Some condoms have lubricants added. These do not improve birth control or STD protection. Non-oil-based lubricants can also be used with condoms. However, oil-based lubricants such as petroleum jelly (Vaseline) should not be used because they weaken the latex. Condoms are available without a prescription. Most condom failures can be traced to improper use.
The Reality Female Condom consists of a lubricated polyurethane sheath with a flexible polyurethane ring on each end.
One ring is inserted into the vagina much like a diaphragm, while the other remains outside, partially covering the labia. The female condom may offer some protection against STDs, but for highly effective protection, male latex condoms must be used. (The female condom should not be used at the same time as the male condom because they will not both stay in place.)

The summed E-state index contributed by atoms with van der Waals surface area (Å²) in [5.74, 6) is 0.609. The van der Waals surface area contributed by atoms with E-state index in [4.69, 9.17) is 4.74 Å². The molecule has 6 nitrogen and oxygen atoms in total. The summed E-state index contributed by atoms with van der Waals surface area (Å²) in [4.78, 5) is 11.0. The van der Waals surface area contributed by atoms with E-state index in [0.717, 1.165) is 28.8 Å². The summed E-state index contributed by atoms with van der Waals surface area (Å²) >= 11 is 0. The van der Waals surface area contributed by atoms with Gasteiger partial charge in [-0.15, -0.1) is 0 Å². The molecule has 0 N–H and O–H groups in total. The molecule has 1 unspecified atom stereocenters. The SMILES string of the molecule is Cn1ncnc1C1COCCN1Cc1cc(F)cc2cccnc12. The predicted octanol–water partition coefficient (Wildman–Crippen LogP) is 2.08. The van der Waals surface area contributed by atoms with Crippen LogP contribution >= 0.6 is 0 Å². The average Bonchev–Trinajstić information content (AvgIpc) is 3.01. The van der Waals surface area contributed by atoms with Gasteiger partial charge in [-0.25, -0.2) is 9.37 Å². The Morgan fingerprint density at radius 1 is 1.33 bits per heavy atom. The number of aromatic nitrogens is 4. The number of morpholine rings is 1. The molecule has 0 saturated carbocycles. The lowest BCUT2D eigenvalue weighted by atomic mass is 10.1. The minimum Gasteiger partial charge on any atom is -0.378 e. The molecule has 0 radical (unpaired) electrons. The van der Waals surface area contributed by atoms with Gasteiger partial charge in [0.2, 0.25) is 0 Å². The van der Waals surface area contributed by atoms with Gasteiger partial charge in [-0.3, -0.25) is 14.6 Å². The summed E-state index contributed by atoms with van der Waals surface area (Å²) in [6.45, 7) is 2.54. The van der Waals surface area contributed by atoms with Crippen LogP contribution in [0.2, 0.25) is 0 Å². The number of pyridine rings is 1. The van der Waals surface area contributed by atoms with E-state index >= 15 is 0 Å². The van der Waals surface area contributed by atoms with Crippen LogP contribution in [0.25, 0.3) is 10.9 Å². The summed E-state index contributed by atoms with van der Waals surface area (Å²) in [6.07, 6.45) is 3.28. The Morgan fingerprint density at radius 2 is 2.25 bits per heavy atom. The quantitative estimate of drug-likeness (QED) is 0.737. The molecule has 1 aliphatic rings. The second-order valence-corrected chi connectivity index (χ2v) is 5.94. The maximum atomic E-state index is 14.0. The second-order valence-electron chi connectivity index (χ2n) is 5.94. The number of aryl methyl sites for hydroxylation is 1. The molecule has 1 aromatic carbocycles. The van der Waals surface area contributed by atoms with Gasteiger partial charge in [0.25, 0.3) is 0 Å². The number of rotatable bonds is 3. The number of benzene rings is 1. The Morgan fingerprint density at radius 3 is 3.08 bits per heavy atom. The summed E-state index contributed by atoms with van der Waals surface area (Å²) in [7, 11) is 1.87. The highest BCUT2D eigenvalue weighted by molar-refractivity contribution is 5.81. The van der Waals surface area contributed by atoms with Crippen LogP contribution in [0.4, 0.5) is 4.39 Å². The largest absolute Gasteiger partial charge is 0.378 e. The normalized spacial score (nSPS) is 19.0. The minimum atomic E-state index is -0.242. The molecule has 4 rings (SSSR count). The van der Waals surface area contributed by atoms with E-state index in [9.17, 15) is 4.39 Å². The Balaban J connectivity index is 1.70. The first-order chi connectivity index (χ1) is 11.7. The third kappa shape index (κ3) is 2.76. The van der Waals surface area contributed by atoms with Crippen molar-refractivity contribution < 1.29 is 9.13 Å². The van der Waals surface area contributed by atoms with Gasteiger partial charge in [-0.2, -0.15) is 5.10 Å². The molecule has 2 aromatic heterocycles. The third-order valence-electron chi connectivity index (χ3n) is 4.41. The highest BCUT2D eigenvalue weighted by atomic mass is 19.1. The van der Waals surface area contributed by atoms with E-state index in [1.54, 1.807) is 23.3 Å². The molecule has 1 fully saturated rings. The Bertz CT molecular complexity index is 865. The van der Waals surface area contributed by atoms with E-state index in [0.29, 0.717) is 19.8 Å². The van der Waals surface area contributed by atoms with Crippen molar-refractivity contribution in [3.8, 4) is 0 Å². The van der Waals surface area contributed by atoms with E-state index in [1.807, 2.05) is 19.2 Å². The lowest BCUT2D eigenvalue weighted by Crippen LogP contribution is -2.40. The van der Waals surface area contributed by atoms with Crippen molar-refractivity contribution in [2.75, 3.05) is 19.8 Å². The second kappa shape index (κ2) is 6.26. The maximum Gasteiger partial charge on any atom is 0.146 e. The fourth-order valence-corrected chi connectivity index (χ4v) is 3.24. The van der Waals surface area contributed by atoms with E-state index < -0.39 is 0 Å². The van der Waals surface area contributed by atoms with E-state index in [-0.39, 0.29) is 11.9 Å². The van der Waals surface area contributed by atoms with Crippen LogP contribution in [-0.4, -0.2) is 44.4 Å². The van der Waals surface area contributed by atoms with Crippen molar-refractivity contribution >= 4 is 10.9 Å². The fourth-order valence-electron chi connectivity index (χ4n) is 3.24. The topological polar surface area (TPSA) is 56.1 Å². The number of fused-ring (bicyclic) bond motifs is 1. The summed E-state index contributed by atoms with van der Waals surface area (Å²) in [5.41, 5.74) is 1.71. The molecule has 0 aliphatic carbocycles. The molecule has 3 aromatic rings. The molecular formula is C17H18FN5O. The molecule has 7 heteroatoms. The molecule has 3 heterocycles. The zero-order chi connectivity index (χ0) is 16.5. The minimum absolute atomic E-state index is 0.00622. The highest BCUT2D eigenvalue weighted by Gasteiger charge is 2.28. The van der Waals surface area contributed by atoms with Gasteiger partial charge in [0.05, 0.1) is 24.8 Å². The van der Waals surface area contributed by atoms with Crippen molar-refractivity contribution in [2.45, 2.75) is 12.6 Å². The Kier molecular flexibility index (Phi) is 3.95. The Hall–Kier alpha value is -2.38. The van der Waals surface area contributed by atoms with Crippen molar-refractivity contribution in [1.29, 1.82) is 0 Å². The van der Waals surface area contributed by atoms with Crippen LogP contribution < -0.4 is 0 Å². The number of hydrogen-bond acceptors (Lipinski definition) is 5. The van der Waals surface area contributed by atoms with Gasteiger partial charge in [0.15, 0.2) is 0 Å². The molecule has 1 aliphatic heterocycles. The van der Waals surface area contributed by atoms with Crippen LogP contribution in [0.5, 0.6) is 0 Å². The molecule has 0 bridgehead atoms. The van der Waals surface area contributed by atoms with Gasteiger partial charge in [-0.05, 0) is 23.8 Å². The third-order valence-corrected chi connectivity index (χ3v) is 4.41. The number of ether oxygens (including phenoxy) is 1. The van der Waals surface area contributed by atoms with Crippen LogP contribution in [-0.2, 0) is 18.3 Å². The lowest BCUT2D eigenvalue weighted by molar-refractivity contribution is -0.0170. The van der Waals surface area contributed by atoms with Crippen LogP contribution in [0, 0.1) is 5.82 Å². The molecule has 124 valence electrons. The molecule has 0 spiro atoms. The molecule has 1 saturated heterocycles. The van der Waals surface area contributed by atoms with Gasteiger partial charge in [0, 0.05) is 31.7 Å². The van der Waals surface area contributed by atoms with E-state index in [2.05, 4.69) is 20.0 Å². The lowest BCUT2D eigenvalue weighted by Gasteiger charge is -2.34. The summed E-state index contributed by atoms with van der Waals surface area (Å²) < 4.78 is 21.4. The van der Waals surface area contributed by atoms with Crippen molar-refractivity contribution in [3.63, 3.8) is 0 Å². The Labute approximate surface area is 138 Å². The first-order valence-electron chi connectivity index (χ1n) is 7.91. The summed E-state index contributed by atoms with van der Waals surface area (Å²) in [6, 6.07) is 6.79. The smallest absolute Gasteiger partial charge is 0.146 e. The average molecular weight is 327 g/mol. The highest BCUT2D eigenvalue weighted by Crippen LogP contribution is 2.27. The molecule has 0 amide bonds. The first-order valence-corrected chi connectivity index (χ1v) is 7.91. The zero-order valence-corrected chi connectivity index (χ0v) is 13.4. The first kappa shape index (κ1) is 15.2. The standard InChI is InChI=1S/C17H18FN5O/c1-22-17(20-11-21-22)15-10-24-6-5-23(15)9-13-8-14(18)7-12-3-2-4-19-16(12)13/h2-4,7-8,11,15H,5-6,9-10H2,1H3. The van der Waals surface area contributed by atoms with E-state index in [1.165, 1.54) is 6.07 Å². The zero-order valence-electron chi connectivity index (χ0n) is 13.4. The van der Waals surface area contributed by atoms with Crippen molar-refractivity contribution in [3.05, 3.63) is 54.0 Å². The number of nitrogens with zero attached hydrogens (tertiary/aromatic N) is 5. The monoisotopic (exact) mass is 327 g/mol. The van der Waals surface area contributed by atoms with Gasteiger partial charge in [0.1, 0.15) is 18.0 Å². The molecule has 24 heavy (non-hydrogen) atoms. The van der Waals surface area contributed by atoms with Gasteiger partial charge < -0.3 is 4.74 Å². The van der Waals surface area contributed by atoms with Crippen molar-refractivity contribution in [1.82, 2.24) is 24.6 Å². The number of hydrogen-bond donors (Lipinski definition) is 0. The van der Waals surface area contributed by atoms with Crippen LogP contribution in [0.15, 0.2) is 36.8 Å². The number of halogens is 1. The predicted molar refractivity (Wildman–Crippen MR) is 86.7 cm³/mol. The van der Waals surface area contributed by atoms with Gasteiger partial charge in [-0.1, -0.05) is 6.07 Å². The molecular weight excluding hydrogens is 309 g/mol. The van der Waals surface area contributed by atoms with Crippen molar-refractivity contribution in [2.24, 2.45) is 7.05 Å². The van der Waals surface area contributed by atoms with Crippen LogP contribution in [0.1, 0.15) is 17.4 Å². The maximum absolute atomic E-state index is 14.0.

In a 6-month trial, the pregnancy rate for the Reality Female Condom was about 13%. The estimated yearly failure rate ranges from 21% to 26%. This means that about 1 in 4 women who use Reality may become pregnant during a year.
The contraceptive sponge is made of white polyurethane foam. The sponge, shaped like a small doughnut, contains the spermicide nonoxynol-9. Like the diaphragm, it is inserted into the vagina to cover the cervix during and after intercourse. It does not require fitting by a health professional and is available without prescription. It is to be used only once and then discarded. The failure rate is between 18% and 28%. An extremely rare side effect is toxic shock syndrome (TSS), a potentially fatal infection caused by a strain of the bacterium Staphylococcus aureus and more commonly associated with tampon use.